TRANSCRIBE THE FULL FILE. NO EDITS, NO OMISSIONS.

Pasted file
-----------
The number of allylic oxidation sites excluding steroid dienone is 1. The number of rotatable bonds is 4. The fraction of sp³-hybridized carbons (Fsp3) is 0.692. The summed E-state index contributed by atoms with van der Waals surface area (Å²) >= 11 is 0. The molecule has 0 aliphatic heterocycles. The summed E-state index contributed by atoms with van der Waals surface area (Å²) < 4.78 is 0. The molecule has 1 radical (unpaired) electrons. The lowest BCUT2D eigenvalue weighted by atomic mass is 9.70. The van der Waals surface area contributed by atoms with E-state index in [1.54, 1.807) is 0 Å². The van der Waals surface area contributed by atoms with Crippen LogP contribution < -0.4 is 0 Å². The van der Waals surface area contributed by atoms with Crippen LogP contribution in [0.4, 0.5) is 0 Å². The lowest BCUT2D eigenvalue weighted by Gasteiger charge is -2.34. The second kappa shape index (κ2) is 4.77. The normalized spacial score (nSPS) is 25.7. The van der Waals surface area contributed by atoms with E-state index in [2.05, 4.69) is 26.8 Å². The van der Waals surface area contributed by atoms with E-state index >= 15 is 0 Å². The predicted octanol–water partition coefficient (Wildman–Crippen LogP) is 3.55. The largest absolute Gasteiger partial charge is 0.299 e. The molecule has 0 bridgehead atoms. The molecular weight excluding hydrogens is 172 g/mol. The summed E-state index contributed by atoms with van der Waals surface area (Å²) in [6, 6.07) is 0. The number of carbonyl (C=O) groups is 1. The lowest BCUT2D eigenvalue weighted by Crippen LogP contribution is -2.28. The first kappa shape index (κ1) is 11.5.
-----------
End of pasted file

The number of allylic oxidation sites excluding steroid dienone is 1. The number of rotatable bonds is 4. The fraction of sp³-hybridized carbons (Fsp3) is 0.692. The summed E-state index contributed by atoms with van der Waals surface area (Å²) >= 11 is 0. The molecule has 0 aliphatic heterocycles. The summed E-state index contributed by atoms with van der Waals surface area (Å²) < 4.78 is 0. The molecule has 1 radical (unpaired) electrons. The lowest BCUT2D eigenvalue weighted by atomic mass is 9.70. The van der Waals surface area contributed by atoms with E-state index in [1.54, 1.807) is 0 Å². The van der Waals surface area contributed by atoms with Crippen LogP contribution < -0.4 is 0 Å². The van der Waals surface area contributed by atoms with Crippen LogP contribution in [0.4, 0.5) is 0 Å². The lowest BCUT2D eigenvalue weighted by Gasteiger charge is -2.34. The second kappa shape index (κ2) is 4.77. The normalized spacial score (nSPS) is 25.7. The van der Waals surface area contributed by atoms with E-state index in [2.05, 4.69) is 26.8 Å². The van der Waals surface area contributed by atoms with E-state index >= 15 is 0 Å². The predicted octanol–water partition coefficient (Wildman–Crippen LogP) is 3.55. The largest absolute Gasteiger partial charge is 0.299 e. The molecule has 0 bridgehead atoms. The molecular weight excluding hydrogens is 172 g/mol. The summed E-state index contributed by atoms with van der Waals surface area (Å²) in [6, 6.07) is 0. The number of carbonyl (C=O) groups is 1. The lowest BCUT2D eigenvalue weighted by Crippen LogP contribution is -2.28. The first kappa shape index (κ1) is 11.5.